Foreign firm acquires four Uranium properties in Tanzania

Foreign firm acquires four Uranium properties in Tanzania

Douglas Lake Minerals Inc has announced the company has successfully acquired four Tanzanian uranium properties that cover an area of approximately 500 square kilometres.

Two of the properties are located in Northern Tanzania in the Babati region, said Harp Sangha, CEO/President of the firm.

Initial reports provided by DLKM�s geological consultants, Geosource Explorer, have determined that these two deposits are `surficial` � much the same as the Yeelirrie Deposit in Western Australia, which is estimated to contain 52,000 metric tonnes of uranium oxide.

The other two properties are located in the Njombe District in southern Tanzania.

Initial reports by Geosource Explorer indicate the southern deposit geology is similar to that of the Rossing Deposit in Namibia, Southwestern Africa.

The Rossing Deposit hosts the fifth largest uranium deposit in the world, generating 8% of the entire global production.

This mine consists of an enormous open pit low grade operation where the pit now measures 3 km long, 1 km wide, and 300 meters deep.

`We worked very hard to acquire these four prime uranium properties.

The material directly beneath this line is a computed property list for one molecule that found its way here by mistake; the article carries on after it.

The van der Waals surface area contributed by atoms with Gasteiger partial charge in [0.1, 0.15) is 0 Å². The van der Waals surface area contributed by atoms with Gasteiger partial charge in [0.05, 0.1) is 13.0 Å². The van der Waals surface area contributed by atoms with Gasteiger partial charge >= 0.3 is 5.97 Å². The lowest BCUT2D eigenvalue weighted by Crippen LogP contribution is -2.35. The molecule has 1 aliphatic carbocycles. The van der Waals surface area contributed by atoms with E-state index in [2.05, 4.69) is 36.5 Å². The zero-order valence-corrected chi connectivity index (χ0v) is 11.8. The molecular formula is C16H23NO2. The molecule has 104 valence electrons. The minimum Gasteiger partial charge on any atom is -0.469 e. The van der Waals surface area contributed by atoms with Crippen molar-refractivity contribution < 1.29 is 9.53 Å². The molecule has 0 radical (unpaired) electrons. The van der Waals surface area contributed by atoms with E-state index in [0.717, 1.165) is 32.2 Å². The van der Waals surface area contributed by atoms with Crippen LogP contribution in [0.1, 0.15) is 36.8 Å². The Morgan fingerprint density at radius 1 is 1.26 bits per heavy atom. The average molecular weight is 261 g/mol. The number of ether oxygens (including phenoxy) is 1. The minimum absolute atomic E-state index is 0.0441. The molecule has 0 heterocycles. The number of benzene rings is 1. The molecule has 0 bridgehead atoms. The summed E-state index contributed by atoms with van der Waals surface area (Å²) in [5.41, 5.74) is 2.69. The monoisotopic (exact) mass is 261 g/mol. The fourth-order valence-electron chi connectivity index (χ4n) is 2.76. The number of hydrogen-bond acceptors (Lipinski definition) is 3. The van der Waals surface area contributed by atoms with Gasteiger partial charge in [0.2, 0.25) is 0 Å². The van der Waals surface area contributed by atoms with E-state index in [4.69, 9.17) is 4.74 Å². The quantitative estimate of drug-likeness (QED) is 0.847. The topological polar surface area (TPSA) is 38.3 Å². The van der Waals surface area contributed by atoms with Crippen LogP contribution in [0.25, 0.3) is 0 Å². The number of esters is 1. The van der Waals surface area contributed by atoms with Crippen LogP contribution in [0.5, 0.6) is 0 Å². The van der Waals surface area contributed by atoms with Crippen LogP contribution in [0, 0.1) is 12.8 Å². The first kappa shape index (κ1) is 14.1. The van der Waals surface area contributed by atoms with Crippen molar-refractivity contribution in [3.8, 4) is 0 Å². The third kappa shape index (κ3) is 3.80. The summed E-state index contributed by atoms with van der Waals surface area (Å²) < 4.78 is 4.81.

With the price of uranium being very bullish, we`re excited about these new additions to our company,` stated Harp Sangha.

`As a royalty-based company, our next task is to source a capable joint-venture partner with a track record in developing uranium properties.`

Worldwide demand for uranium is 40% ahead of supply
After nearly doubling last year, the price of uranium appears poised to continue its bull run in 2007 as demand for the fuel continues to outstrip supply, analysts say.

`It`s a commodity that has for years been under a lot of pressure from excess supply and now the seeds have been sown and we`re beginning to see the flip side of that,` said RBC Capital Markets analyst Adam Schatzker, who has forecast the price will average US$100 per pound in 2007.`

Though hedge funds and other speculators are beginning to move into the uranium market, Schatzker said the biggest driver to the recent increase in price is a shortfall in supply and growing demand.

New nuclear power plants are being built in China and other parts of the world, while few new major deposits have been developed, leading to demand that is 40 per cent ahead of current supply.

About Douglas Lake Minerals, a royalty-based company says its vision is to �focus on exploring and developing gold, copper, nickel, uranium and diamond mining opportunities in Tanzania, a country with vast amounts of undeveloped mineral-rich natural resources.`

* SOURCE: Guardian

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